Climate change, hybrid threats, recovery measures discussed by EU finance ministers
Preparedness for hybrid threats and the financial impact of the climate change were key themes during Friday's informal meeting of EU countries' ministers for economic and financial affairs in Helsinki.
Mika Lintila, Finnish Finance Minister, said he was impressed about "a change of attitude" in the climate change issue, which is now being included better in the work of the finance ministers. Energy taxation will be discussed on Saturday.
Valdis Dombrovskis, Vice President of the European Commission, said at a press conference after the meeting that the change requires the contribution of both the private and public sectors.
He said the European Commission would come up with definitions of sustainability that can be used in determining the quality of investments, in relation to the climate change.
"Our discussions on hybrid threats show that we all share a sense of urgency when it comes to ensuring that our financial institutions are resilient to potential attacks," Dombrovskis said.
A concrete example that reveals the vulnerability in Europe is the fact that bank transactions of a country often are handled outside its borders. Typically, a credit or debit card usage in Finland could be processed far down in continental Europe.
The conclusion from the meeting was that tests of risks are needed and reports on incidents should be harmonized.
The finance ministers of the eurozone countries, along with those countries that want to join the euro, also conferred in Helsinki as a group.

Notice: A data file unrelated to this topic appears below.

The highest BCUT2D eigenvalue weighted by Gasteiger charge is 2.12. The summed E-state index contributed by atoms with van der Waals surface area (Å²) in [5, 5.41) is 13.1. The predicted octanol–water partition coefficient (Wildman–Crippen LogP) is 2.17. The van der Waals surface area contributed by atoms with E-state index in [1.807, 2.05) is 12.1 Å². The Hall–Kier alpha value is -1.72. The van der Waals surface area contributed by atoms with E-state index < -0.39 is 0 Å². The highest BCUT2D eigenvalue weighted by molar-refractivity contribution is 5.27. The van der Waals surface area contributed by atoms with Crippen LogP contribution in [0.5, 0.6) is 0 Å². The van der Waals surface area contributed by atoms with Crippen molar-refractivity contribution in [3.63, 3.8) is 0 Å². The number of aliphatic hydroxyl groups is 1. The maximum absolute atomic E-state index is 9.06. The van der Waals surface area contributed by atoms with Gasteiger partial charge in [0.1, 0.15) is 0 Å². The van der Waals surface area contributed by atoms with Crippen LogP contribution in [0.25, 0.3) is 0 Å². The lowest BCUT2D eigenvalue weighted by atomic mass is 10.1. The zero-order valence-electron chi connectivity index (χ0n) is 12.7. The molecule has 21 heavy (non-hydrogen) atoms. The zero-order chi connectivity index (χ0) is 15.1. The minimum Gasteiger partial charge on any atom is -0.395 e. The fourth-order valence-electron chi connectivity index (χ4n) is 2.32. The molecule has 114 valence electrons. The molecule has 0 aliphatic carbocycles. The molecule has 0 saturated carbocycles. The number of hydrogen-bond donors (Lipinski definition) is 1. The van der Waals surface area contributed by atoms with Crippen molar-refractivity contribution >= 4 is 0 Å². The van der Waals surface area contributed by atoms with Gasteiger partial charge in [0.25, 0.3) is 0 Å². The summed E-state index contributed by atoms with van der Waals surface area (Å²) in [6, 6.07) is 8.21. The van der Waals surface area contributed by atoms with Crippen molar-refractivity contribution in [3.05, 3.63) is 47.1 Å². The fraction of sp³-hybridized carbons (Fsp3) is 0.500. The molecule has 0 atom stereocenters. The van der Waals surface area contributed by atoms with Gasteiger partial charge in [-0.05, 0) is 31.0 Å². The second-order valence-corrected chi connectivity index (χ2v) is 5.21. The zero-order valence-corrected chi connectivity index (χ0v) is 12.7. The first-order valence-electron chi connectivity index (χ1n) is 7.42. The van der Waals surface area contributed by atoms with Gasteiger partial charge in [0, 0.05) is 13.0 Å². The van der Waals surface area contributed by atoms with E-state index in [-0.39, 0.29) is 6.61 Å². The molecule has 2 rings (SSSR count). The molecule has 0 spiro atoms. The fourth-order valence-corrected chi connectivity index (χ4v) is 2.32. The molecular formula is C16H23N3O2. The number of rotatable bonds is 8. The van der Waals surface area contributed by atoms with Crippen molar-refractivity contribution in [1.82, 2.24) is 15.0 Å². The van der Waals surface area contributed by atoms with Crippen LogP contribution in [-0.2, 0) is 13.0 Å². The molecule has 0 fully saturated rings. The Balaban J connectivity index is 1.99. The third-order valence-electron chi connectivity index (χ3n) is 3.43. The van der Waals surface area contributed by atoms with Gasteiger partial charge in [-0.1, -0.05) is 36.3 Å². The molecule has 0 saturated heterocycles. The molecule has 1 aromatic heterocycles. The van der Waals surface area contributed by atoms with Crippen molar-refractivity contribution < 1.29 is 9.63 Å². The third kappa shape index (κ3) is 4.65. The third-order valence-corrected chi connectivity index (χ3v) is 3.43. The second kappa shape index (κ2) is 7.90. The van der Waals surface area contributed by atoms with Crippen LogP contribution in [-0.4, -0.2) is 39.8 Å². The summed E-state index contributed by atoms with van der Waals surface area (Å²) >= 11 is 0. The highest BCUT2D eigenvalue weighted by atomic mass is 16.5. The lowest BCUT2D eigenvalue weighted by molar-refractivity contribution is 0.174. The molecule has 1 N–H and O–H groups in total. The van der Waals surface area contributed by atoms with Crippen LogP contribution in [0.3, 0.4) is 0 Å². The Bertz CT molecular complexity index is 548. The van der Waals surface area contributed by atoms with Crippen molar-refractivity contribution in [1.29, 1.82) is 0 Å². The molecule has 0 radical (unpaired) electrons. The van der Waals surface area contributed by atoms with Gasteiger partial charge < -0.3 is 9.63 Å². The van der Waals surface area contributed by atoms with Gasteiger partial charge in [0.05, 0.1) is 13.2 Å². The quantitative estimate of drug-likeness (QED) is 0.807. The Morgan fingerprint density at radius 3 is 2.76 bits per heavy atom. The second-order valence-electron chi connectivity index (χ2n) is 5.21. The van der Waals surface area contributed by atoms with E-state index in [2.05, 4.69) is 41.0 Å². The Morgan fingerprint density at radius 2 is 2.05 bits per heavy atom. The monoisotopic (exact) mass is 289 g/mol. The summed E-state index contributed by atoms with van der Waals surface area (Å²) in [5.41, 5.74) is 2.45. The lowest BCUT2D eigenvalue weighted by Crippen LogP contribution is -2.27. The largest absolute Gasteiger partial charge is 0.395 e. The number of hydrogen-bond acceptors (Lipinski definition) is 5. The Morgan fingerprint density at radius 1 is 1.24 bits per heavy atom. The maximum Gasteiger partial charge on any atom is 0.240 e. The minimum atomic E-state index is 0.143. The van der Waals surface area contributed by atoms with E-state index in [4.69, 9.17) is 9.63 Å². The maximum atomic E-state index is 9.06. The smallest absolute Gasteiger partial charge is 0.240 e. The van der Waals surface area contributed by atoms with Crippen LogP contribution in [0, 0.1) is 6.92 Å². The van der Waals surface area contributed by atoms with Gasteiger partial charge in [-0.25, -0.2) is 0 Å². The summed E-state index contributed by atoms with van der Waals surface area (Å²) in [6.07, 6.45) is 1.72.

The meeting reflected increased pressure towards those countries that have a surplus to contribute to possible recovery measures.
The chairman of the euro group, Mario Centeno from Portugal, told media that eurozone countries will "coordinate their policies", but did not give details.
He said the view is positive, despite "all uncertainties". "When a new downward cycle is ahead, we must find a new balance and fiscal policies have a role there."
Dombrovskis said that "monetary policy cannot do everything" and that fiscal policies are needed.
In a separate press conference, Bruno Le Maire, the French Minister for Finance, singled out "Germany, the Netherlands and Finland" as countries that could introduce recovery measures through larger investments.
"Now is the time to invest at national and European levels in new technology and innovations," Le Maire said.
Lintila disagreed, however. He told Finnish media that, taken the Finnish demographic structure, Finland should now be building buffers for the future.
On Thursday, the European Central Bank called on governments to use fiscal policies in addition to the fresh ECB monetary stimulus package to support ailing growth.